So that’s the last of the videos. Thanks very much your interest and if you want to follow through on any of these, please be sure to connect with me on LinkedIn or through any of the other ways. Thanks very much.

Dr. Deasún Ó Conchúir (pronounce) is a Collaboration Consultant at Scatterwork, which supports Project Solutions for Virtual Teams.

Email: deasun@scatterwork.com

Tel: +41 79 692 4735 Talk to me

LinkedIn: Connect with me

Please share with colleagues, who also get 10% off their first booking.

Time zone Tips for Long Distance Business Relationships

This video from Scatterwork is about time zone tips for long distance business relationships. There are many complicating factors: time zones and also cultures which we cover in a separate video.

Regarding time zones, one of the things that we can do is to set Ground Rules. For example, if we’re in Europe and we have colleagues in Asia and we have meetings in the middle of our day, it will be their evening, maybe when they are trying to go home at the end of the day. It makes sense to agree what each other’s time limits are. The same applies if you’re in the Americas and you’re dealing with Europe.

So work out what the windows of overlap are which are acceptable to all the parties and stick to them.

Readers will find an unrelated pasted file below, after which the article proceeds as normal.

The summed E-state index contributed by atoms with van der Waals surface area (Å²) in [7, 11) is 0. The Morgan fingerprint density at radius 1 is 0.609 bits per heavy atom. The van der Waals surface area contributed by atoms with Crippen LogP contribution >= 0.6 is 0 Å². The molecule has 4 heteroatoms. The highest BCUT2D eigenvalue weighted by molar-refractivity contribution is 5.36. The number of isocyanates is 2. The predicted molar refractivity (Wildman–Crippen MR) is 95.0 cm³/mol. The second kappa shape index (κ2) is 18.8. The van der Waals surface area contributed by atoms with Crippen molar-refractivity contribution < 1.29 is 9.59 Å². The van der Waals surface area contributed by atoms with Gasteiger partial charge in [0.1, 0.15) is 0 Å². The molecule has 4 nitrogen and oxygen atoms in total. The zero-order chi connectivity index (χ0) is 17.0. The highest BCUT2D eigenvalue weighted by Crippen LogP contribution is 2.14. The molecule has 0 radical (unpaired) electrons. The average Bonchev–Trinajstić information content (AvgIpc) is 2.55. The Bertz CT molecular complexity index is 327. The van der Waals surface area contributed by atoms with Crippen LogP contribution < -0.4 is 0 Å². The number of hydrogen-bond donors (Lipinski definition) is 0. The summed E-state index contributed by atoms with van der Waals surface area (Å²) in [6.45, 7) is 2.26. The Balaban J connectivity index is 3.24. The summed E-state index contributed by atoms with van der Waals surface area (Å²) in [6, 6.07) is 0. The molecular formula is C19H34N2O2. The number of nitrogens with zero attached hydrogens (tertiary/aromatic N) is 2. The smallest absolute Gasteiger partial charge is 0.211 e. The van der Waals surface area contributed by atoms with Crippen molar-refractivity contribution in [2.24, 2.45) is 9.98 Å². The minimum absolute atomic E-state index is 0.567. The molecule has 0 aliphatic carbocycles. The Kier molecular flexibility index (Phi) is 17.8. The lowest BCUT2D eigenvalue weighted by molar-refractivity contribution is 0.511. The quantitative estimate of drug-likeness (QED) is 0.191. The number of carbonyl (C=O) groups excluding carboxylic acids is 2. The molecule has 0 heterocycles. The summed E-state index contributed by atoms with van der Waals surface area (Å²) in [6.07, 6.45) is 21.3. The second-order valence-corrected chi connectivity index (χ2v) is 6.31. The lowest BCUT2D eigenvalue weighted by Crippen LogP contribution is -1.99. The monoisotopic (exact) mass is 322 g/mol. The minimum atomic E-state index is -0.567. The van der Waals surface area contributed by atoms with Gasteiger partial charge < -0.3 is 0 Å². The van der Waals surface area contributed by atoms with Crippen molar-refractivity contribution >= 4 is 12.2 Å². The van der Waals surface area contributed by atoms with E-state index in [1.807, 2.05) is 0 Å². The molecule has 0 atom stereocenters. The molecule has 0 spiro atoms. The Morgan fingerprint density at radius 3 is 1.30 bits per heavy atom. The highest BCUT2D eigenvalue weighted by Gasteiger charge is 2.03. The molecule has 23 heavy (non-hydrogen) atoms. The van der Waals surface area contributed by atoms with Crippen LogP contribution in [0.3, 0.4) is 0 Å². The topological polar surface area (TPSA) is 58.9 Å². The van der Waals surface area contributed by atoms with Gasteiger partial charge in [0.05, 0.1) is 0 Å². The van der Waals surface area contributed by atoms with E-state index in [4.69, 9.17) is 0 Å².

Another tip is to know each other’s schedules, for example people have different starting and finishing times depending where they are and the local habits.

One example is that in Spain lunch doesn’t usually start until three in the afternoon. The further north you go in Europe, the earlier it is. In Norway for example you might get your lunch at 11 o’clock and they’re actually in the same time zone. So so if we know each other’s schedules it makes it easier to match people’s comfort.

Another thing we can do is minimize the need for time overlap. If we have to share data maybe we could do this through a shared document or a wiki, so that we don’t have to be online at the same time. That means that the time that we are on line is used for things that can only be done face-to-face or at least on online together.

And that brings us to the fourth tip: get the best out of every meeting. When we have meetings online, let’s not waste them by turning up late, microphones that don’t work, chat that’s off topic and so on. It really is hard for people to get time to work together so probably time together should be respected.